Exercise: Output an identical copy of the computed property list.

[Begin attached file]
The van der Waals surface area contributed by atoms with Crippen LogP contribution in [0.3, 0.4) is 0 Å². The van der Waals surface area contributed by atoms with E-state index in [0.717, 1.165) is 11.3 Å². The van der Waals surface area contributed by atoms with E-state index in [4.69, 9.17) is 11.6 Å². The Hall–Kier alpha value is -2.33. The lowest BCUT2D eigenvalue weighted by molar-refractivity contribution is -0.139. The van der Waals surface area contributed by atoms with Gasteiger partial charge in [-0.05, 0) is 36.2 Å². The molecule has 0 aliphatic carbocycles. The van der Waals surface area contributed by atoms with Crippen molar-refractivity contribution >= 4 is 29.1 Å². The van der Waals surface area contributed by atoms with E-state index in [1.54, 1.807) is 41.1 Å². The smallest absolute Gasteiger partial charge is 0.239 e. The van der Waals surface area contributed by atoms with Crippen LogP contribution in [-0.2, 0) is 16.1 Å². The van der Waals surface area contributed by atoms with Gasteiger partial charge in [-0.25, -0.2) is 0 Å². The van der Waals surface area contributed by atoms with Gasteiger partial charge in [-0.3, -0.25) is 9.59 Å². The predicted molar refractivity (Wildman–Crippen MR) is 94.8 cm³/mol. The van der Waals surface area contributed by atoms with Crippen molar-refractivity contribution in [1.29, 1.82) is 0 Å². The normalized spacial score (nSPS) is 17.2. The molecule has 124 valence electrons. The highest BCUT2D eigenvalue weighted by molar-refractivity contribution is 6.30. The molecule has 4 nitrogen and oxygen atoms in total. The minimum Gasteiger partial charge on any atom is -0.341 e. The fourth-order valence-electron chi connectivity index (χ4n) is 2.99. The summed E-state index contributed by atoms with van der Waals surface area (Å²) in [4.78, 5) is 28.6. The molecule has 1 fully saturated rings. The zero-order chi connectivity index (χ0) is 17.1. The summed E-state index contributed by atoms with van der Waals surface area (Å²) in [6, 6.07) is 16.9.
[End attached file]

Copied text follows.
The van der Waals surface area contributed by atoms with Crippen LogP contribution in [0.3, 0.4) is 0 Å². The van der Waals surface area contributed by atoms with E-state index in [0.717, 1.165) is 11.3 Å². The van der Waals surface area contributed by atoms with E-state index in [4.69, 9.17) is 11.6 Å². The Hall–Kier alpha value is -2.33. The lowest BCUT2D eigenvalue weighted by molar-refractivity contribution is -0.139. The van der Waals surface area contributed by atoms with Gasteiger partial charge in [-0.05, 0) is 36.2 Å². The molecule has 0 aliphatic carbocycles. The van der Waals surface area contributed by atoms with Crippen molar-refractivity contribution >= 4 is 29.1 Å². The van der Waals surface area contributed by atoms with E-state index in [1.54, 1.807) is 41.1 Å². The smallest absolute Gasteiger partial charge is 0.239 e. The van der Waals surface area contributed by atoms with Crippen LogP contribution in [-0.2, 0) is 16.1 Å². The van der Waals surface area contributed by atoms with Gasteiger partial charge in [-0.25, -0.2) is 0 Å². The van der Waals surface area contributed by atoms with Gasteiger partial charge in [-0.3, -0.25) is 9.59 Å². The predicted molar refractivity (Wildman–Crippen MR) is 94.8 cm³/mol. The van der Waals surface area contributed by atoms with Crippen molar-refractivity contribution in [1.29, 1.82) is 0 Å². The normalized spacial score (nSPS) is 17.2. The molecule has 124 valence electrons. The highest BCUT2D eigenvalue weighted by molar-refractivity contribution is 6.30. The molecule has 4 nitrogen and oxygen atoms in total. The minimum Gasteiger partial charge on any atom is -0.341 e. The fourth-order valence-electron chi connectivity index (χ4n) is 2.99. The summed E-state index contributed by atoms with van der Waals surface area (Å²) in [4.78, 5) is 28.6. The molecule has 1 fully saturated rings. The zero-order chi connectivity index (χ0) is 17.1. The summed E-state index contributed by atoms with van der Waals surface area (Å²) in [6, 6.07) is 16.9.